My 2020 Reading List

January 17, 2021
books file on shelf

What a strange year. I consider myself fortunate that the pandemic didn’t affect my job. In some ways, it made life much better – I was much more involved with my kids, I cooked every day, and I had much more time to read. Well, the latter not so much. I spent the majority of March through October building Makerforce with the amazing Connor Weller and a team of dedicated volunteers. You can read about it here. Coordinating hundreds of volunteers left surprisingly little time for recreational reading. Most of the books I (re)visited in this list were related to Makerforce, with a few surprises written by friends. Keep reading to learn more.

WTF? What’s the Future and Why It’s Up to US – Tim O’Reilly
This provocative book was on my 2019 reading list. I picked it back up after Tim O’reilly himself tweeted about Makerforce and gave our process a name – “Adhocracy.” Harnessing the power of makers to solve the PPE crisis through impromptu supply chain innovation is actually an old idea with a new twist. We used online tools to replace the components of a supply chain with data. If you’re interested in how the data economy works, this is a must-read for you!

Future Shock – Alvin Toffler
Written in 1970, Future Shock is a about change and how people respond to it. I first read this at twelve years old and it scared the hell out of me. In a sense, this book made me resilient to the Information age and the many waves we’ve experienced – mass PC adoption, the rise of the Internet and software, conversion to mobile, and now the increasing use of AI. The fundamentals of Adhocracy were popularized in this work, so I revisited Future Shock for its insights on how to organize a group of people united by purpose, but specialized completely different ways. This is dense reading with some dated concepts, but a book any technologist should own.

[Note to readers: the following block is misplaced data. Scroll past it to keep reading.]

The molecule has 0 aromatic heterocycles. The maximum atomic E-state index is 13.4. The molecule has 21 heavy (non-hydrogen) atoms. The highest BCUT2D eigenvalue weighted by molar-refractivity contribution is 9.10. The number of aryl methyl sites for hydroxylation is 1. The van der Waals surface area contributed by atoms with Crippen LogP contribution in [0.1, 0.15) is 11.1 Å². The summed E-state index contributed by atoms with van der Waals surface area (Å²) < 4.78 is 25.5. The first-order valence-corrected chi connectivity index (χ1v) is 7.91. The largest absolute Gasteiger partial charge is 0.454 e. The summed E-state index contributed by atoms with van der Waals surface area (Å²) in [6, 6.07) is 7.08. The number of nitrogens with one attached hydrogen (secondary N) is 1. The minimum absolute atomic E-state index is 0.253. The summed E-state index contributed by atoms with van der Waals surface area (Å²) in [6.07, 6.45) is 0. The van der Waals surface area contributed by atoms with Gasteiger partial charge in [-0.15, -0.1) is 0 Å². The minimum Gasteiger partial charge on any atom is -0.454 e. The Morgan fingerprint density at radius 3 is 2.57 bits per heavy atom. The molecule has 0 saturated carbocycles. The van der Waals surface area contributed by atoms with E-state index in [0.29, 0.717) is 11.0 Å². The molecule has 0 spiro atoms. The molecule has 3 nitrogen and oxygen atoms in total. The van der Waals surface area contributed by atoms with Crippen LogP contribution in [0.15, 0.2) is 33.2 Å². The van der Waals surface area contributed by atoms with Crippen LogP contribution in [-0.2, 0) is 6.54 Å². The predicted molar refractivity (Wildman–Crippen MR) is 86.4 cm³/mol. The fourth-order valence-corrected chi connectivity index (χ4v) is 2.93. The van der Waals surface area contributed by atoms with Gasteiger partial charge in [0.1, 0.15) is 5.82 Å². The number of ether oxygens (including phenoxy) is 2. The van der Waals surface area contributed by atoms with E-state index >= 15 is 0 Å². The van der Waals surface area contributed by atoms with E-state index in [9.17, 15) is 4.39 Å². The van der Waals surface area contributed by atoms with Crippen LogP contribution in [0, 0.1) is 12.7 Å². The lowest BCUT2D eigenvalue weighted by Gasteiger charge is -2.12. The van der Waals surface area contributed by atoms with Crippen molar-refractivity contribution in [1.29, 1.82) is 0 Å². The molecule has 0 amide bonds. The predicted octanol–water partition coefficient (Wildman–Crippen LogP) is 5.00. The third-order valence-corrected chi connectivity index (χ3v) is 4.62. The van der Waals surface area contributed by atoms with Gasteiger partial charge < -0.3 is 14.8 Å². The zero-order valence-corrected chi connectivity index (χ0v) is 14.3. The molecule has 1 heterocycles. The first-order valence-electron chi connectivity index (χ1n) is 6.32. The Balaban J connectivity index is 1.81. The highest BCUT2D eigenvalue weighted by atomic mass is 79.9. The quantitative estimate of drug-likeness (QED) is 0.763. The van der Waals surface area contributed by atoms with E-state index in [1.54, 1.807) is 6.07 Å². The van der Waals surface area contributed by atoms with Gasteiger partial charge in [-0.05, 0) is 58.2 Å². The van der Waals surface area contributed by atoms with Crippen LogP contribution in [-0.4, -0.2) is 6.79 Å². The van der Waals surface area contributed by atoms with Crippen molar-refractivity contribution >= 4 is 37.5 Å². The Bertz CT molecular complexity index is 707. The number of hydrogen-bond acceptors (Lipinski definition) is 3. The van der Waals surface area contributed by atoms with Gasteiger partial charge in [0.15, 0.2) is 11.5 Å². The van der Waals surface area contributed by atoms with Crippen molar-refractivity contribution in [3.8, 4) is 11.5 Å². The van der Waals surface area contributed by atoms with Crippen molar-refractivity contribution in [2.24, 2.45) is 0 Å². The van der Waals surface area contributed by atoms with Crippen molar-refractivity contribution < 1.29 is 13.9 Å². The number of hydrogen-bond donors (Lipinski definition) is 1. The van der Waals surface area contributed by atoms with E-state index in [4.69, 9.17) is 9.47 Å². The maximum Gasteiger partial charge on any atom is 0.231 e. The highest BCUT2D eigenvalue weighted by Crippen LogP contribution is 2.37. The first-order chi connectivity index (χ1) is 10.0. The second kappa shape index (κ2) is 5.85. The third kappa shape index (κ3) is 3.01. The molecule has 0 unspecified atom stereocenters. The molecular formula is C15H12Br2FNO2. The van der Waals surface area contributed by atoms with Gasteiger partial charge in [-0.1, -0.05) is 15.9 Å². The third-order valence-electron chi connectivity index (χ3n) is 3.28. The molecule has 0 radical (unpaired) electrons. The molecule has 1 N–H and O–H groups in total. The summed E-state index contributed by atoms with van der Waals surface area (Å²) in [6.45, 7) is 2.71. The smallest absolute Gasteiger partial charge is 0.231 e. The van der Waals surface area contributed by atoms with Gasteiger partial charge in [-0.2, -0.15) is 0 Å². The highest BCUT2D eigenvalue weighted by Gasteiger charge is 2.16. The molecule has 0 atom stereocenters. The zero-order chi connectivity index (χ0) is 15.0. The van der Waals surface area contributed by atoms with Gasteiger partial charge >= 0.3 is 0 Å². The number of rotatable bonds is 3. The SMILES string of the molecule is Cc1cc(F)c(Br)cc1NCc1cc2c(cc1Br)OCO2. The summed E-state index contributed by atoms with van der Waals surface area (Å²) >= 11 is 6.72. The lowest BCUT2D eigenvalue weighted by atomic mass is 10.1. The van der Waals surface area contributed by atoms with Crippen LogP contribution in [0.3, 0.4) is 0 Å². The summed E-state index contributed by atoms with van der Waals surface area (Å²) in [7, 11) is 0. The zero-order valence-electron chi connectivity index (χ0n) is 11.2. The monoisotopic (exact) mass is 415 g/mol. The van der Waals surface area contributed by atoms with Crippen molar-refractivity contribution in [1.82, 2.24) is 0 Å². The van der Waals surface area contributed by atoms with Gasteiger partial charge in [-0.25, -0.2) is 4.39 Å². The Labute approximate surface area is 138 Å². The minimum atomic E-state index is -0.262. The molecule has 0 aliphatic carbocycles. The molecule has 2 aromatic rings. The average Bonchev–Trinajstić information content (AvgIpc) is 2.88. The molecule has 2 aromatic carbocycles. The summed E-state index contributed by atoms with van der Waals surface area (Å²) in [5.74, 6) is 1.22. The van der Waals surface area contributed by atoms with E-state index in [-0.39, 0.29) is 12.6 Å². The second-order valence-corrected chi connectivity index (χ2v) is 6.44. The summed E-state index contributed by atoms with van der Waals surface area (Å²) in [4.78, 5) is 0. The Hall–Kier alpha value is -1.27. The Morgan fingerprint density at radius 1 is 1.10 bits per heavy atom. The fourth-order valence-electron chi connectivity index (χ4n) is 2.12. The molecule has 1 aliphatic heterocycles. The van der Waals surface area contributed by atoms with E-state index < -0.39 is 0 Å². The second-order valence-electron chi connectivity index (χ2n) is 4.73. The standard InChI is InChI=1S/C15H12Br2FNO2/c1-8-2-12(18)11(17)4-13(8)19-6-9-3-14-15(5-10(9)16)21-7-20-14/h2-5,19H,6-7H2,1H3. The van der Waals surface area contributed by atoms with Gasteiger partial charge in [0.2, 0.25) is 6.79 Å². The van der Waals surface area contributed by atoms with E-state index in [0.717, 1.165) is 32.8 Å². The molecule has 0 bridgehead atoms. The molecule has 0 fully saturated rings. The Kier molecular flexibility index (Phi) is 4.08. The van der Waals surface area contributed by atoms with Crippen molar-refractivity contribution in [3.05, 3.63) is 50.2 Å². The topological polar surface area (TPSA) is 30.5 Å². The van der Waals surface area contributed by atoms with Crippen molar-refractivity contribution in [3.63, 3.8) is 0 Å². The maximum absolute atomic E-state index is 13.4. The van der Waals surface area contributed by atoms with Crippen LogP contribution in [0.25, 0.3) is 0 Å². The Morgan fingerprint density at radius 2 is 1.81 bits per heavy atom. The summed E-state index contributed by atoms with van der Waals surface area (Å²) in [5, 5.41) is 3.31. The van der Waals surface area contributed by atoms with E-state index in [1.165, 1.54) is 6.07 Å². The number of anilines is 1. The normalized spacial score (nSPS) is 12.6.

I am Spock – Leonard Nimoy
This was a personal pick for me. Spock has always been a tremendous influential figure in my life, affecting my decision to pursue technology and more importantly, to not deeply specialize. This autobiography is filled with stories and insights about the actor and how he brought his full self to the role of Spock. I won’t spoil it for you. Any fan of Star Trek should visit this book. More importantly, anyone with empathy should take a look at how one can lead with empathy in their personal and professional lives.

How Design Makes the World – Scott Berkun
Recommended by a friend, this book visits the various ways that Design is reshaping the way we experience the world. This book isn’t just about the effects of design on technology, either. Lots of provocative nuggets in this book, particularly the chapter “Design is a Verb.” Lots of things will resonate. Chapter 16 – “Values and Tradeoffs” was personally relevant to my work with Decision Quality, particularly as it was told with the invention of USB at Intel as a backdrop. This is worth a read if you’re need frameworks to incorporate more design into your work or hobbies.

Design Museum Magazine
This isn’t really a book, but a monthly periodical exploring design topics in key technology areas. The Healthcare and Space issues sit within arm’s reach and I frequently thumb through them not just for inspiration, but to step out of my comfort zone. It’s easy to forget that simplicity usually means hidden complexity and that good design is an absolute requirement for any scalable business, even for hard products like space exploration and prosthetics. This is the cheapest way to have challenge and inspiration delivered to your door.